This project involves an investigation of methods for simplfying large, complex, multidimensional datasets prior to visualization. We are studying the use of feature preserving mesh simplification algorithms to address this goal. We call this type of multidimensional data reduction feature preserving data simplification.
Consider a multidimensional dataset where each sample point contains n values representing the n data attributes encoded within the dataset. If we view sample point locations as vertices, we can triangulate their positions to form an underlying mesh. The n attributes can now be seen as n features arrayed across the surface of the mesh. Feature preserving mesh simplification is designed to simplify a mesh, while at the same time maintaining both its geometric and surface feature details. Since our problem is cast in an identical context, feature preserving mesh simplification should be applicable to our data reduction goals.
One limitation of many simplification algorithms is their inability to handle large numbers of surface properties in a time and space efficient manner. Many algorithms were originally designed to handle RGB triples, surface normals, or texture (u,v) coordinates. Since our datasets can contains tens or even hundres of attributes, we must find a way to overcome this limitation. Moreover, we would like our solution to apply without modification to any of a broad range of existing simplification algorithms.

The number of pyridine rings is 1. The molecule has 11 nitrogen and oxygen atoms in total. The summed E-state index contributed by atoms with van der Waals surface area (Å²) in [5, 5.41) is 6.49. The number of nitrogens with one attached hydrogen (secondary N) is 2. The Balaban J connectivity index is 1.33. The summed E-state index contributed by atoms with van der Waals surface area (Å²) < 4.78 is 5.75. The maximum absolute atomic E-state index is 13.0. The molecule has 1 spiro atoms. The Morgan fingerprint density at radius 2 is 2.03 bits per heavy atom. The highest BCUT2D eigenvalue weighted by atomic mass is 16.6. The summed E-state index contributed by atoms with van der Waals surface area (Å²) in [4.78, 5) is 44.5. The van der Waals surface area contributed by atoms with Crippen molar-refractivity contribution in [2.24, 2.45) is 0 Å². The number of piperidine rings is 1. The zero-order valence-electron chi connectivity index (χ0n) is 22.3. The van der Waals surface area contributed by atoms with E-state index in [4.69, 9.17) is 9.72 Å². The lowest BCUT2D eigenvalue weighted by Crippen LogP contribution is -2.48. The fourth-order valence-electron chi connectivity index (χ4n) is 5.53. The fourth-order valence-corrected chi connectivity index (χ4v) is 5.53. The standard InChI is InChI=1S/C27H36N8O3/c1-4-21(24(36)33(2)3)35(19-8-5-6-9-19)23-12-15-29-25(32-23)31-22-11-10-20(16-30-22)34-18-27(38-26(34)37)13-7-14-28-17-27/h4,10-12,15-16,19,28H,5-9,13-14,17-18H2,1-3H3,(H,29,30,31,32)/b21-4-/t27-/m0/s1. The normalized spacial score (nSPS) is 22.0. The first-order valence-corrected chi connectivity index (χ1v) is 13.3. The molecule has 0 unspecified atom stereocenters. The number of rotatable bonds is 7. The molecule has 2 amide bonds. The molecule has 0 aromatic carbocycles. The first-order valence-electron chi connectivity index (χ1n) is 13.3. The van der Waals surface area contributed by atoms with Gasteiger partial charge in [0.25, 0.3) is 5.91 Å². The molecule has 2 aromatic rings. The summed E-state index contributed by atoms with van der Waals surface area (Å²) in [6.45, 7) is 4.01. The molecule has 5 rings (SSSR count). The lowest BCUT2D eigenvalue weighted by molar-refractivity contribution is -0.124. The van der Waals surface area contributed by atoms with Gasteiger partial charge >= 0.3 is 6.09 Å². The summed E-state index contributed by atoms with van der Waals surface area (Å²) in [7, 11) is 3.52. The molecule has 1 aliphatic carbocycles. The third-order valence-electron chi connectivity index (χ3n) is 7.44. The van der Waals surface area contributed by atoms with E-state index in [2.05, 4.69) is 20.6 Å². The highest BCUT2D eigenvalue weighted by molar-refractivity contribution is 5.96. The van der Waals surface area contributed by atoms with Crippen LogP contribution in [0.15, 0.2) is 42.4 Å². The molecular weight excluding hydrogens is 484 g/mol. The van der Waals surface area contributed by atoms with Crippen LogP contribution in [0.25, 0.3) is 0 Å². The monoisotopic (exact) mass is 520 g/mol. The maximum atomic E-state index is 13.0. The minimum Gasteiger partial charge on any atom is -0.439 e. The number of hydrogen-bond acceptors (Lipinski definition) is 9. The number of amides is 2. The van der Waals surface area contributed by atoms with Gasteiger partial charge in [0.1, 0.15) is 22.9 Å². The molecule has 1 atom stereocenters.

We have decided to use principal component analysis (PCA) to identify a small number of axes (or combinations of attributes) that best capture the variability within a dataset. The error computations that control vertex modifications are performed in this PCA space; since the number of axes is small, the algorithms can now perform their computations efficiently. Techniques must also be developed to move between PCA space and the full-detail space represented by the dataset. Once simplification is completed, the remaining sample points are displayed in full detail (i.e., with all attributes shown in their native form) to the viewer.
Jason Walter (MS, 2001)